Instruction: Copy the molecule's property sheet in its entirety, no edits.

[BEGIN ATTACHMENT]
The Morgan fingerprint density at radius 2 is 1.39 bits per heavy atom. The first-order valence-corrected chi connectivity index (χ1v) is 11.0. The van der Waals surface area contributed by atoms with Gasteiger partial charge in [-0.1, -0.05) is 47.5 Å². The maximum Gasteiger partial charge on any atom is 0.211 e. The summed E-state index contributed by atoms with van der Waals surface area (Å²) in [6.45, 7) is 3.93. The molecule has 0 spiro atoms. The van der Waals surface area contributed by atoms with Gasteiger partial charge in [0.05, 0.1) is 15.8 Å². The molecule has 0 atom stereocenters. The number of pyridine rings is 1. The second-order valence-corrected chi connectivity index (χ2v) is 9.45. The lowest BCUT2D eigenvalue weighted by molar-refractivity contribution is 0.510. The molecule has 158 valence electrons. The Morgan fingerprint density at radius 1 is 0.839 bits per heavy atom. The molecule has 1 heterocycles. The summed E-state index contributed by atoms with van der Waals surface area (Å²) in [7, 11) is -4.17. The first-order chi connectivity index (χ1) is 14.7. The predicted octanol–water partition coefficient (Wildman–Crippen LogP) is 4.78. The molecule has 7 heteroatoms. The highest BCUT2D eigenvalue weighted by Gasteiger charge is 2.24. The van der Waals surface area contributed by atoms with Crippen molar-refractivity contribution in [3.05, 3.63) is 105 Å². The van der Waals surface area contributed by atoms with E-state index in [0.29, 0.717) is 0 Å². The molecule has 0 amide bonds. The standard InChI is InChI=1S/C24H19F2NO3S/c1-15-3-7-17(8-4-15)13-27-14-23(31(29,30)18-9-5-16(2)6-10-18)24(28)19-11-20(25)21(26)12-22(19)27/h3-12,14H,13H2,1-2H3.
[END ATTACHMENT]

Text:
The Morgan fingerprint density at radius 2 is 1.39 bits per heavy atom. The first-order valence-corrected chi connectivity index (χ1v) is 11.0. The van der Waals surface area contributed by atoms with Gasteiger partial charge in [-0.1, -0.05) is 47.5 Å². The maximum Gasteiger partial charge on any atom is 0.211 e. The summed E-state index contributed by atoms with van der Waals surface area (Å²) in [6.45, 7) is 3.93. The molecule has 0 spiro atoms. The van der Waals surface area contributed by atoms with Gasteiger partial charge in [0.05, 0.1) is 15.8 Å². The molecule has 0 atom stereocenters. The number of pyridine rings is 1. The second-order valence-corrected chi connectivity index (χ2v) is 9.45. The lowest BCUT2D eigenvalue weighted by molar-refractivity contribution is 0.510. The molecule has 158 valence electrons. The Morgan fingerprint density at radius 1 is 0.839 bits per heavy atom. The molecule has 1 heterocycles. The summed E-state index contributed by atoms with van der Waals surface area (Å²) in [7, 11) is -4.17. The first-order chi connectivity index (χ1) is 14.7. The predicted octanol–water partition coefficient (Wildman–Crippen LogP) is 4.78. The molecule has 7 heteroatoms. The highest BCUT2D eigenvalue weighted by Gasteiger charge is 2.24. The van der Waals surface area contributed by atoms with Crippen molar-refractivity contribution in [3.05, 3.63) is 105 Å². The van der Waals surface area contributed by atoms with E-state index in [0.29, 0.717) is 0 Å². The molecule has 0 amide bonds. The standard InChI is InChI=1S/C24H19F2NO3S/c1-15-3-7-17(8-4-15)13-27-14-23(31(29,30)18-9-5-16(2)6-10-18)24(28)19-11-20(25)21(26)12-22(19)27/h3-12,14H,13H2,1-2H3.